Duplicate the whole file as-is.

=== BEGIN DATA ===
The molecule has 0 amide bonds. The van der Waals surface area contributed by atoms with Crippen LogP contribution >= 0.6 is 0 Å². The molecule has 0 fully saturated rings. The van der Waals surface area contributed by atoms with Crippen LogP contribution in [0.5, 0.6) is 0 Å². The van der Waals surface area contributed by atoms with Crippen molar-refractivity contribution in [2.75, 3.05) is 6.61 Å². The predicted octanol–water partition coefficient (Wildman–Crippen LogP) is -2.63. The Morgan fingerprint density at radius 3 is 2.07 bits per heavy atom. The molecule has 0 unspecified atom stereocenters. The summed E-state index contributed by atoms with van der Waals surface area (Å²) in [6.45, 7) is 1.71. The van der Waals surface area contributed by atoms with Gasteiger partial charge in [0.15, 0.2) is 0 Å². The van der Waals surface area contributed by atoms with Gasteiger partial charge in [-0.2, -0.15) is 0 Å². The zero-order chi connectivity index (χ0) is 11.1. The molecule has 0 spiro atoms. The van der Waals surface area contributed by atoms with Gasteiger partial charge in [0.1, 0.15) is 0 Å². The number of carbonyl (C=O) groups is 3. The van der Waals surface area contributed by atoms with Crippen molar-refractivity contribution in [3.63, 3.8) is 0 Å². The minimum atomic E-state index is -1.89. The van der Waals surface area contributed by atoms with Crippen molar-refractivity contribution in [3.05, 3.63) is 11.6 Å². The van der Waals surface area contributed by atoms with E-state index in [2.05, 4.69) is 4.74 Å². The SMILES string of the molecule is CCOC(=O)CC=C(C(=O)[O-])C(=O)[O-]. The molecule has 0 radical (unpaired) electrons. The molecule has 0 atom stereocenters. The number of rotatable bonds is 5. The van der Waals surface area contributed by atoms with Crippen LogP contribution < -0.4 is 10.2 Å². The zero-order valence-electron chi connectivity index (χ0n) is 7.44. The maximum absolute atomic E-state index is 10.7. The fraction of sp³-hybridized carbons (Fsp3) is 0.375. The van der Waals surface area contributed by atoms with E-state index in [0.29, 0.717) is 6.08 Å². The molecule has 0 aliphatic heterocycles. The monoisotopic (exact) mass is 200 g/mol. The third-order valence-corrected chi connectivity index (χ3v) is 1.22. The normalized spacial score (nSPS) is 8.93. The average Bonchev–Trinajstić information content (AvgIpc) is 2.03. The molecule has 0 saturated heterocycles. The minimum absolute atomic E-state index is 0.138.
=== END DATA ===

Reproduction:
The molecule has 0 amide bonds. The van der Waals surface area contributed by atoms with Crippen LogP contribution >= 0.6 is 0 Å². The molecule has 0 fully saturated rings. The van der Waals surface area contributed by atoms with Crippen LogP contribution in [0.5, 0.6) is 0 Å². The van der Waals surface area contributed by atoms with Crippen molar-refractivity contribution in [2.75, 3.05) is 6.61 Å². The predicted octanol–water partition coefficient (Wildman–Crippen LogP) is -2.63. The Morgan fingerprint density at radius 3 is 2.07 bits per heavy atom. The molecule has 0 unspecified atom stereocenters. The summed E-state index contributed by atoms with van der Waals surface area (Å²) in [6.45, 7) is 1.71. The van der Waals surface area contributed by atoms with Gasteiger partial charge in [0.15, 0.2) is 0 Å². The van der Waals surface area contributed by atoms with Gasteiger partial charge in [-0.2, -0.15) is 0 Å². The zero-order chi connectivity index (χ0) is 11.1. The molecule has 0 spiro atoms. The van der Waals surface area contributed by atoms with Gasteiger partial charge in [0.1, 0.15) is 0 Å². The number of carbonyl (C=O) groups is 3. The van der Waals surface area contributed by atoms with Crippen molar-refractivity contribution in [3.63, 3.8) is 0 Å². The minimum atomic E-state index is -1.89. The van der Waals surface area contributed by atoms with Crippen molar-refractivity contribution in [3.05, 3.63) is 11.6 Å². The van der Waals surface area contributed by atoms with E-state index in [2.05, 4.69) is 4.74 Å². The SMILES string of the molecule is CCOC(=O)CC=C(C(=O)[O-])C(=O)[O-]. The molecule has 0 radical (unpaired) electrons. The molecule has 0 atom stereocenters. The number of rotatable bonds is 5. The van der Waals surface area contributed by atoms with Crippen LogP contribution < -0.4 is 10.2 Å². The zero-order valence-electron chi connectivity index (χ0n) is 7.44. The maximum absolute atomic E-state index is 10.7. The fraction of sp³-hybridized carbons (Fsp3) is 0.375. The van der Waals surface area contributed by atoms with E-state index in [0.29, 0.717) is 6.08 Å². The molecule has 0 aliphatic heterocycles. The monoisotopic (exact) mass is 200 g/mol. The third-order valence-corrected chi connectivity index (χ3v) is 1.22. The normalized spacial score (nSPS) is 8.93. The average Bonchev–Trinajstić information content (AvgIpc) is 2.03. The molecule has 0 saturated heterocycles. The minimum absolute atomic E-state index is 0.138.